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Third Reading, Appropriation Bill No. 2, 2020–21

Honourable colleagues, I don’t have a prepared speech, but I do have a few comments. You’ll have to forgive me; I will be talking about a lot of numbers. For those of you who don’t know my background, I was a Grade 4 teacher, so I feel I am going back and teaching a bit of arithmetic.

Before I begin with my numbers, I would like to thank Senator Gold for his comments. He was the sponsor of the bill, and I am the critic.

I want to say a few words. I will start back in February of this year, when the Main Estimates were tabled. It was for $308 billion, and it outlined the government’s spending plan for the year.

When you look at those numbers, the $308 billion — and you have to break it down to see what’s included in it — over half of it is called “statutory”; in other words, over half that money has already been approved by another piece of legislation besides the supply bill. So those numbers are called “statutory”, and the amount was $183 billion. So $183 billion of the $308 billion spending plan has already been approved. When April 1 comes, the government can start spending that.

In previous comments in this chamber, I’ve mentioned that the dollar value is high. It’s almost 60% now, just between 59% and 60%. Even though it’s approved by other statutes, I’ve always felt that we should perhaps pay a little more attention to it.

I do have to give Treasury Board some credit because if you’re interested in seeing what’s in that $183 billion figure, it is disclosed on the Treasury Board website, although every time I go to look at it, I can’t find it, and it takes me a while to track it down.

Really what we’re talking about is $125 billion that has to be approved by the other place and by us. It has to be voted in a supply bill, and it requires parliamentary approval. It’s $125 billion that the government is looking for us to approve.

What happened in March just before we went home and everything was in a flux because of the pandemic was that Bill C-11 was passed. This is called the interim supply bill. That’s usual. It happens every year that the government comes forward, and while we’re studying what we call the Main Estimates, the two houses give government the approval to spend money for the first three months of the fiscal year. Before we end up in June, we usually approve the Main Estimates, the main supply bill, and then the government has its funding for the entire year, except for the supplementaries.

When the interim estimates were passed in March, there was no debate or study, and there usually isn’t much study. There might be a bit of debate, but up to March, that was sort of like the normal process. They got approval for $44 billion of the $125 billion, leaving $81 billion that they haven’t yet gotten approval to spend.

Here we are, at the end of June, we’re getting ready to adjourn for the summer, and the government needs access to that money. Ordinarily, it would already be approved in a main supply bill, but this is a very unusual year, so government came back and they have what you call a second interim supply bill, which is something that’s very unusual.

That’s what we’re talking about today, the second interim supply bill, Bill C-18, and now we’re talking about $55 billion. Like I said, we started out with $125 billion; $44 billion was approved before we went home in March, which brought us down to $81 billion. Now there is another bill for $55 billion, so now I would say they will have approval by the end of the day to spend that, leaving what I call a mere $26 billion left to be approved by both the House of Commons and us.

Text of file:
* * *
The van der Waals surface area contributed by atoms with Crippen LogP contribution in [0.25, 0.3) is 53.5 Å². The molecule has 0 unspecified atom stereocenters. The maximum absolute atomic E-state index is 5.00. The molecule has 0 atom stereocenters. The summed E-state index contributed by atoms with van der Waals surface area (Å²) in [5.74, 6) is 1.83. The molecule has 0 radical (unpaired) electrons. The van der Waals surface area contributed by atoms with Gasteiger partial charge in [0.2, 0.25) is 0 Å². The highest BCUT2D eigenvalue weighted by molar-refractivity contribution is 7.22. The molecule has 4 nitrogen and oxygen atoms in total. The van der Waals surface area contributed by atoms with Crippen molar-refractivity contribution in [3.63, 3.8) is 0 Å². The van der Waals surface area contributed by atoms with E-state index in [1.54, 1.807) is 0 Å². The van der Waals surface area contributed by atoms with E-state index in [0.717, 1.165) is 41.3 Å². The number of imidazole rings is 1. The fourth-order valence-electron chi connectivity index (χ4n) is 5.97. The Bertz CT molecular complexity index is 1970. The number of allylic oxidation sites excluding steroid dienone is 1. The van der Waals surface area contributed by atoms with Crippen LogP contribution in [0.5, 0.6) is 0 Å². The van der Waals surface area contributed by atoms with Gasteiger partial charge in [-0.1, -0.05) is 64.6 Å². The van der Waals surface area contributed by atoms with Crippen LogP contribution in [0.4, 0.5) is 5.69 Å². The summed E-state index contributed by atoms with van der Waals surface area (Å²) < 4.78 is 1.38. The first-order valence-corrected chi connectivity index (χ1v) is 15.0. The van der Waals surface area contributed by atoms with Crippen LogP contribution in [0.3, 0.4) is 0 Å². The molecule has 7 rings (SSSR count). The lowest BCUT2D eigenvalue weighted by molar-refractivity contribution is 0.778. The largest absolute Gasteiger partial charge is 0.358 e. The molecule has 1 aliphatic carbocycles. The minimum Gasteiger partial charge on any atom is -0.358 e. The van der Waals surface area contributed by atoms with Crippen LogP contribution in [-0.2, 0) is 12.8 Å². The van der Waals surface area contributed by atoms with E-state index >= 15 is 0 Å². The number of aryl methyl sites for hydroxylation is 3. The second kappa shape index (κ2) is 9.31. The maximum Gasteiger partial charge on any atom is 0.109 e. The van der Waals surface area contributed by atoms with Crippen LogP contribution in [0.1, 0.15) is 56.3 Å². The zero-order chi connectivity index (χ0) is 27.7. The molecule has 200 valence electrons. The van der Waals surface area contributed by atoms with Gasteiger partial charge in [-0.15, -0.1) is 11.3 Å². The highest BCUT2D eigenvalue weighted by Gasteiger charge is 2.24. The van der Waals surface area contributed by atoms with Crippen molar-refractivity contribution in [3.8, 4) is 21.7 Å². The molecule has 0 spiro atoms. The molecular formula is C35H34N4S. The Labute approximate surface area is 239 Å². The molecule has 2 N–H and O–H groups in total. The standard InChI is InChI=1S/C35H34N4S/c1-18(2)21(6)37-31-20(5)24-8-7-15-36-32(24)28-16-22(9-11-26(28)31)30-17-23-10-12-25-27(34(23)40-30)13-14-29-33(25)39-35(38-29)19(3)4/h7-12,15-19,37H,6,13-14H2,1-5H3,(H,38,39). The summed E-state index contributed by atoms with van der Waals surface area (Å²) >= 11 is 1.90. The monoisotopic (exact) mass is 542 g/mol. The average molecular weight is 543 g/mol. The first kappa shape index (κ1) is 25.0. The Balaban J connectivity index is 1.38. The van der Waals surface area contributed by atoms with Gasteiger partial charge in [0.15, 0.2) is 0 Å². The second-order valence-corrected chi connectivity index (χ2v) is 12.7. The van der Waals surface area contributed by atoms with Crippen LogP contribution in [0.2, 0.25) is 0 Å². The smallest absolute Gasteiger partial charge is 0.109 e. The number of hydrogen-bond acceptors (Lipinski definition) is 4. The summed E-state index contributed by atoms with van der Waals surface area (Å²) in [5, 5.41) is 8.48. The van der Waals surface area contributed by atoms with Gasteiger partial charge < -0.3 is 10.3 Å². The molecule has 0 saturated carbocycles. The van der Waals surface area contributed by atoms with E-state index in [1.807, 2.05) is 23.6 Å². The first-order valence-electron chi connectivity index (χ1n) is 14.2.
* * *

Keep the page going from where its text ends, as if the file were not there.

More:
When Minister Duclos testified the day before yesterday, I asked what will happen to the $26 billion. Will we see a third interim supply bill? Yes, he confirmed. I was surprised. He was very forthright. He said there will be a third interim supply bill, and we will probably see that in the fall. The issue for me is that these money bills are being approved without study and with very minimal debate.

I was asking the minister the other day, if the Main Estimates have been tabled and now we’re just passing these interim supply bills and by the fall they’ll have all their money to spend, what’s the point of the Finance Committee wasting their time spending the Main Estimates? When I asked him that, he didn’t say a lot but it was still interesting. He said, “. . . we are giving parliamentarians in both chambers the opportunity to further continue their study of Main Estimates . . .” — even though it has all been approved, no doubt — “. . . and proceed to debate and vote . . . .”

We might be able to debate and vote on the third interim supply bill. We’ll see. Maybe we’ll study it; I don’t know. That’s something we will have to decide. I expect that my colleagues on the Finance Committee will have some commentary on that. I think we should study the Main Estimates, even though the money has all been approved for spending. We should take the opportunity to look at statutory expenditures. Also, we might want to look at the expenditure plan in relation to the departmental results reports because we don’t really focus on them very much.

However, the biggest concern I have is that the money is being approved, government is spending it and there has been virtually no study of it, very minimal debate in both chambers.

Those are my comments. Thank you very much.

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